Things I learnt when my brother-in-law moved to Denmark

Two weeks ago we said farewell to my brother in law who has finally made the move to be with his long-term girlfriend in Denmark.  They have been long distance for almost the entirety of their relationship so it’s great to finally see them living together.  Now that he has somewhat settled into his new home, I had a chance to reflect on what his life changing move has had on us.

Keep your eye on the prize

Not that his girlfriend is a prize to be coveted, but once they had gotten through the initial ‘honeymoon period’ of their relationship, they both started to think about their future together and where it would be.  Both the UK and Denmark were considered but ultimately, my BIL’s job was more transferable and his girlfriend had just started her university degree (which might I add is fully funded by the state… not envious at all…) so Denmark seemed like the logical place for them to begin their lives together.  Once this was established, they set a date for him to move and steadfastly worked towards their goal.

The importance of regular saving and an emergency fund

As you can imagine, it can be a bit expensive moving to another country.  I know firsthand after moving to London from Auckland, New Zealand but my brother-in-law had never saved substantial amounts of money before but soon realised that he would need to in order to make his dream a reality.

He moved back home in order to save money paying rent, gave up expensive habits such as smoking and cut down on going out with mates to the pub.  Once he started saving a bit more, this motivated him to increase his monthly savings so he had a good cushion once he arrived in Denmark.

Time spent in planning and preparation is rarely wasted

To be fair, his girlfriend takes most of the credit for this next point.  My BIL is laidback almost to a fault so she found affordable accommodation near her university for them to live, researched the documents you need to live and work in Denmark (think the equivalent of a National Insurance Number in the UK) and started finding potential jobs he could apply to.  My BIL started learning Danish and has enrolled in a Danish school. He updated his CV and had an interview booked the same day he arrived, which he got. As a stroke of luck, one of his new coworkers is from the same town in the UK!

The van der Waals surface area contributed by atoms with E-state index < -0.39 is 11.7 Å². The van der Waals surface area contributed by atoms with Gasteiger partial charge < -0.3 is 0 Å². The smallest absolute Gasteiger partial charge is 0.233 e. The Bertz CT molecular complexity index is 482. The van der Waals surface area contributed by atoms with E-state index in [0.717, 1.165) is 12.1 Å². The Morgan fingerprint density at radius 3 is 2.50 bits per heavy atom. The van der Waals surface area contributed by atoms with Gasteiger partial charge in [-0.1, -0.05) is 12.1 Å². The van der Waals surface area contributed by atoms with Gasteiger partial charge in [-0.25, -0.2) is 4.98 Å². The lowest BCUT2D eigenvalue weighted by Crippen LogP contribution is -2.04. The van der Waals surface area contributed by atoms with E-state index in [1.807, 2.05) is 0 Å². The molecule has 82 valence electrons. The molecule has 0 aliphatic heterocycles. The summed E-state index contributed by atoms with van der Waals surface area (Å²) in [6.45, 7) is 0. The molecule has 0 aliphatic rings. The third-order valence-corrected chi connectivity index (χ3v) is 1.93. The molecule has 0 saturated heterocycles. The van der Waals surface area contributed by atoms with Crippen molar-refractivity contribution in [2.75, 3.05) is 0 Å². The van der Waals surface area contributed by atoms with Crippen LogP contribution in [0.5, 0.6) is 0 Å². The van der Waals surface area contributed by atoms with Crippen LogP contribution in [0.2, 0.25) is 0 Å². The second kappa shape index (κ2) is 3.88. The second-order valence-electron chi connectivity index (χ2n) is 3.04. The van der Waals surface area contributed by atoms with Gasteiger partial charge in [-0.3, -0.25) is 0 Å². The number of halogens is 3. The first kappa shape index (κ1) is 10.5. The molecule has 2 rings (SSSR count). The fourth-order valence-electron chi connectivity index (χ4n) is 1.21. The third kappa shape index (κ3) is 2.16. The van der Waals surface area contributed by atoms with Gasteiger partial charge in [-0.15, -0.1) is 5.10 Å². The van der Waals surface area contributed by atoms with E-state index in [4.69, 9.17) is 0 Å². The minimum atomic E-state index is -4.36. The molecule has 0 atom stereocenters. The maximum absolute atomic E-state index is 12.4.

Read the T’s & C’s before you sign!

Unfortunately there was one pot hole in the road in the lead up to the move.  After deciding he would sell his car before moving to add some more money to his savings, he was a bit shocked to discover that he had purchased with PCP (Personal Contract Purchase) finance. With this kind of finance, rather than paying off the entire value of the car, you instead pay how much the finance company predicts the car will lose in value over the term of the deal (usually 24 or 36 months) minus the deposit you’ve put down. This means that the monthly payments are usually lower.  At the end of the deal, you can either give the car back or trade it in for a new one (less penalties for going over stated mileage or damage) or pay a balloon payment to own the car outright.

My brother-in-law had been hoping to add to his savings pot but instead found himself having to pay to give the car back.  Thankfully he had an emergency fund to cover himself but it does highlight the importance of carefully reading contracts so you know exactly what you are signing for.

Support networks are crucial

As I mentioned before, his girlfriend has worked very hard to ensure his adjustment to Danish life has been as smooth as possible.  Both her family in Denmark and his friends family in the UK have tried to do everything they can to support the couple as they enter this next chapter of their relationship. They have offered practical advice, reassurance when fear creeps in and moral support over Skype.  Although many people have moved long distances alone, knowing that there are people out there willing you to succeed can certainly help you when having a down day.

 

Have you or one of your family members moved a long distance away? Did you find yourself reflecting on the experience? What did you learn?

How we’re saving our house deposit

Hello!

So last week, I dipped my toe into the blogging world and wrote my first post explaining how I wanted to document our journey into home ownership.  For this post I’m going to go into how we’re saving and the reasoning behind it.

The seed is planted (2013-2015)

So I’m not originally from the UK.  I moved to London from New Zealand at the age of 24 intending only to stay for a short amount of time to travel and see more of the world…

Nearly six years later, I’m still here. Married with a child.

The reason I start with that is because while I was travelling and deciding what I wanted to do with my life, I wasn’t terribly good at saving.  Or, I did save, but it was all going towards short-term goals, like affording the next holiday.  I did discover a few Personal Finance (PF) blogs I enjoyed reading such as Mr Money Mustache, Money After Graduation and Making Sense of Cents.

The seed begins to grow (2015-2017)